Saturday, October 3, 2009
Comcast and the two faces of customer service.
If you’re like me and work on the creative side of the business, you’d like to believe that good communications and a healthy social dialog are the keys to building relationships and ensuring customer loyalty.
But the fact is, your company is often only as good as the people you have on the front line. One bad experience either in-store, on the phone, or via an online chat, can often tarnish even your best marketing efforts.
Take Comcast. Is there any company whose customer service reputation swings more wildly across the great/terrible spectrum? Comcast has been both vilified for its customer service via the infamous “Comcast must die” Web site and glorified for its prompt @comcastcares replies on Twitter.
Which brings me to a recent personal encounter I had with the cable conglomerate. I’m a decade long Comcast customer and in April I found that two channels we occasionally watched at home, MSNBC and AMC, had disappeared from our two televisions that did not have a dedicated cable box.
I called 1-800-COMCAST and was told that I needed a digital converter to continue receiving these channels and could pick one up for free—by going to the dreaded local Comcast office.
What’s most off-putting about this office isn’t the untouched-since-the-‘70s interior or the unsmiling, laconic customer service reps—it’s, I kid you not, the counter-to-ceiling wall of thick bullet-proof glass the reps sit behind.
It’s the kind of set-up you see on TV in the visiting rooms of prisons, complete with vented portholes through which you talk to the person opposite you. It serves as a quite literal barrier to developing any kind of customer rapport, and gets you wondering why they need this kind of security in the first place.
So anyway, I went to the office to get my free converters—only to have the customer service rep behind the wall of glass tell me, with an unmistakable I-hate-my-job vibe, “we’re out of them, you need to come back in January”. A 9-month wait!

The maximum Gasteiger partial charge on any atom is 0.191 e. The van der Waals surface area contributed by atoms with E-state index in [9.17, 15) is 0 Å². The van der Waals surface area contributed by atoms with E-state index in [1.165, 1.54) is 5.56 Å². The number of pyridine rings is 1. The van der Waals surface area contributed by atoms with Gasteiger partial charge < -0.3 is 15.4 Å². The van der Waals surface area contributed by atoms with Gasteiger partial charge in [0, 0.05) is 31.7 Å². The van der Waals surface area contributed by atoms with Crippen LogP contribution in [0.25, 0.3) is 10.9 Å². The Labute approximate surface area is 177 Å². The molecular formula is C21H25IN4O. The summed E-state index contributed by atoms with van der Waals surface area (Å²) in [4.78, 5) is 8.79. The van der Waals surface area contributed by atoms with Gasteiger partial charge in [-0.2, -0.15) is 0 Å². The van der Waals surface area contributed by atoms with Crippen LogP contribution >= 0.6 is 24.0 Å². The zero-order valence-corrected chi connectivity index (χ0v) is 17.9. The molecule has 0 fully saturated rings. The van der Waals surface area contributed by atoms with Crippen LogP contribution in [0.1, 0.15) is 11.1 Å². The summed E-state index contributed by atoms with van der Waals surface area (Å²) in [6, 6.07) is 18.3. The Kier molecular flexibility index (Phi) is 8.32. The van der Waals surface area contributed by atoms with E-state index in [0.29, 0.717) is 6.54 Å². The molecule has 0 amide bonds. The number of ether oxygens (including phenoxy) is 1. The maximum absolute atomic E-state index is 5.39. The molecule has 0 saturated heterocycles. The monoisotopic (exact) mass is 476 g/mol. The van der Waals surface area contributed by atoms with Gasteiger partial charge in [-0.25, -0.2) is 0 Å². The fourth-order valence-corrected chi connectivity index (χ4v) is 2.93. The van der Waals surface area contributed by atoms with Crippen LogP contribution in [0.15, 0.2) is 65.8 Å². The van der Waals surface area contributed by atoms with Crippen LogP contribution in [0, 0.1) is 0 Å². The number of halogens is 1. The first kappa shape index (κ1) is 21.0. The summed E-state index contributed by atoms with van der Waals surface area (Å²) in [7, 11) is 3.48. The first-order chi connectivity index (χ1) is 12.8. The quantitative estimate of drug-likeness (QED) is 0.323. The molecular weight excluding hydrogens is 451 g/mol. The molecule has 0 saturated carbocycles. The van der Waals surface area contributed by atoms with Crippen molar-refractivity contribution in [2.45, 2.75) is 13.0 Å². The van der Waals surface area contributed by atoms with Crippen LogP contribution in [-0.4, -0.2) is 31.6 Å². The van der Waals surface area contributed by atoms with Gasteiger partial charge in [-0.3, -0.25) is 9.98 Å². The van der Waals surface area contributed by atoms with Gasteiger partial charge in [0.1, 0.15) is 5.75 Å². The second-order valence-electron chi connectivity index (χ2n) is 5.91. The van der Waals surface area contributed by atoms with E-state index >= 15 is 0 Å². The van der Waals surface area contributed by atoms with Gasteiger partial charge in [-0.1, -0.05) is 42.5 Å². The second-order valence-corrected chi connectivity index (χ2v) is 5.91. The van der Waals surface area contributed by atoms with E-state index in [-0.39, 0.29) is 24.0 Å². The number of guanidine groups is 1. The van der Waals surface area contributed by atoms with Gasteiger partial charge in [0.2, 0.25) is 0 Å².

From the parking lot I made a call to 1-800-COMCAST to complain and received an apology. I was told that the converters were on order and should in fact be ready in September, a slightly more tolerable 5 months away.
Fast forward to a few days ago. Using Instant Chat at the Comcast Web site, I check to see if the converters might be ready. After being passed from one associate to another more versed with the converters, I’m informed they’re now available and I can have them shipped to my home. Yes!
Only, after confirming my address, I’m told that, oops, they can’t mail the converters to my area (for a reason never explained) and that I need to contact my local office to see if they have them. “Wait a second,” I chat back, “I don’t want to contact my local office, that’s why I’m talking to you.”
A canned response is sent back to me to the effect, “I am so sorry about your situation. I know you’re frustrated, but you need to contact your local office. Is there anything else I can do for you today?”
Yes, for starters you can drop the canned faux sincerity. Then, you can break the rules and ship me my free converters. OR you can contact the local office for me and see if they have the converters. After all, I started our conversation by telling you that I was very tempted by a money-saving Verizon triple play offer I was receiving in the mail 3 or 4 times a week. Hint: You’re in danger of losing me as a long-time customer!
Funny thing is, I call 1-800-COMCAST an hour or so later on an unrelated Internet issue. And, after addressing the problem, the customer service rep quickly switches subjects. “Sir, I see you’re having an issue getting digital converters. Can I have them mailed to you in the next two weeks?”
Shocked, I reply “Yes, you can, thank you.”
Sometimes Comcast offers terrible customer service. Sometimes Comcast offers great customer service. And sometimes you get to see both of them in the very same day. But my guess is, most customers only see one side. And if it’s the terrible side, they don’t stay customers for very long.
(Now, let’s see if I get my converters!)
This post originally appeared on Loyalty Truth September 26, 2009. Tom Rapsas is an independent Creative Director/Writer/Strategist and can be reached at firstname.lastname@example.org or via Twitter @tomrapsas.